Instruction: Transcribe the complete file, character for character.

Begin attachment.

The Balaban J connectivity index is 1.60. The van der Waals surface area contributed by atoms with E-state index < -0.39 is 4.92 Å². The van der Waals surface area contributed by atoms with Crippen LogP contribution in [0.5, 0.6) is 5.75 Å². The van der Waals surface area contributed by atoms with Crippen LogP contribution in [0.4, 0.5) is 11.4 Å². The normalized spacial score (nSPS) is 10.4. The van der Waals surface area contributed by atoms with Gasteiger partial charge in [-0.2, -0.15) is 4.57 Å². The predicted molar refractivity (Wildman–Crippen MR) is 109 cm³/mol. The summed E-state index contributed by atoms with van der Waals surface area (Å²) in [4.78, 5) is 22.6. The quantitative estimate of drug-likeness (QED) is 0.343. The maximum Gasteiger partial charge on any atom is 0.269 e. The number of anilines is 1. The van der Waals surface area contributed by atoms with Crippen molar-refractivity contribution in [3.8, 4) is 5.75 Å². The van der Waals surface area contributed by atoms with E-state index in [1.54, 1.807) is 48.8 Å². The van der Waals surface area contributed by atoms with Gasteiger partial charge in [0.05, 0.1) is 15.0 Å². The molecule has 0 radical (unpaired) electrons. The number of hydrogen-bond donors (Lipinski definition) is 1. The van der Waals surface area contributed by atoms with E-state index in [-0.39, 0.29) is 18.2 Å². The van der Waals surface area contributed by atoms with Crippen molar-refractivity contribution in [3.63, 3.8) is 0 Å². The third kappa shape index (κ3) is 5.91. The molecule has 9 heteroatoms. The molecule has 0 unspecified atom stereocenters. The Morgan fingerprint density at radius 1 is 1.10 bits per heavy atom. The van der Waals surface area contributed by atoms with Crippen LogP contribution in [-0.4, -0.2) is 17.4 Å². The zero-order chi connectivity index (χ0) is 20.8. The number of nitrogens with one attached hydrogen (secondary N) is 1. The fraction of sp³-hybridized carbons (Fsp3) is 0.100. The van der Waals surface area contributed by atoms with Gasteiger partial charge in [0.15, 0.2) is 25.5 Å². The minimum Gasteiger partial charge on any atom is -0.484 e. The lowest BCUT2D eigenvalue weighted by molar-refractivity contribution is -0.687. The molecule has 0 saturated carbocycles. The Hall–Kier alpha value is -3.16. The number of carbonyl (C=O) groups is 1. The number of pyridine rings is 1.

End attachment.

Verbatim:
The Balaban J connectivity index is 1.60. The van der Waals surface area contributed by atoms with E-state index < -0.39 is 4.92 Å². The van der Waals surface area contributed by atoms with Crippen LogP contribution in [0.5, 0.6) is 5.75 Å². The van der Waals surface area contributed by atoms with Crippen LogP contribution in [0.4, 0.5) is 11.4 Å². The normalized spacial score (nSPS) is 10.4. The van der Waals surface area contributed by atoms with Gasteiger partial charge in [-0.2, -0.15) is 4.57 Å². The predicted molar refractivity (Wildman–Crippen MR) is 109 cm³/mol. The summed E-state index contributed by atoms with van der Waals surface area (Å²) in [4.78, 5) is 22.6. The quantitative estimate of drug-likeness (QED) is 0.343. The maximum Gasteiger partial charge on any atom is 0.269 e. The number of anilines is 1. The van der Waals surface area contributed by atoms with Crippen molar-refractivity contribution in [3.8, 4) is 5.75 Å². The van der Waals surface area contributed by atoms with E-state index in [1.54, 1.807) is 48.8 Å². The van der Waals surface area contributed by atoms with Gasteiger partial charge in [0.05, 0.1) is 15.0 Å². The molecule has 0 radical (unpaired) electrons. The number of hydrogen-bond donors (Lipinski definition) is 1. The van der Waals surface area contributed by atoms with E-state index in [-0.39, 0.29) is 18.2 Å². The van der Waals surface area contributed by atoms with Crippen molar-refractivity contribution in [3.63, 3.8) is 0 Å². The third kappa shape index (κ3) is 5.91. The molecule has 9 heteroatoms. The molecule has 0 unspecified atom stereocenters. The Morgan fingerprint density at radius 1 is 1.10 bits per heavy atom. The van der Waals surface area contributed by atoms with Crippen LogP contribution in [-0.4, -0.2) is 17.4 Å². The zero-order chi connectivity index (χ0) is 20.8. The number of nitrogens with one attached hydrogen (secondary N) is 1. The fraction of sp³-hybridized carbons (Fsp3) is 0.100. The van der Waals surface area contributed by atoms with Gasteiger partial charge in [0.15, 0.2) is 25.5 Å². The minimum Gasteiger partial charge on any atom is -0.484 e. The lowest BCUT2D eigenvalue weighted by molar-refractivity contribution is -0.687. The molecule has 0 saturated carbocycles. The Hall–Kier alpha value is -3.16. The number of carbonyl (C=O) groups is 1. The number of pyridine rings is 1.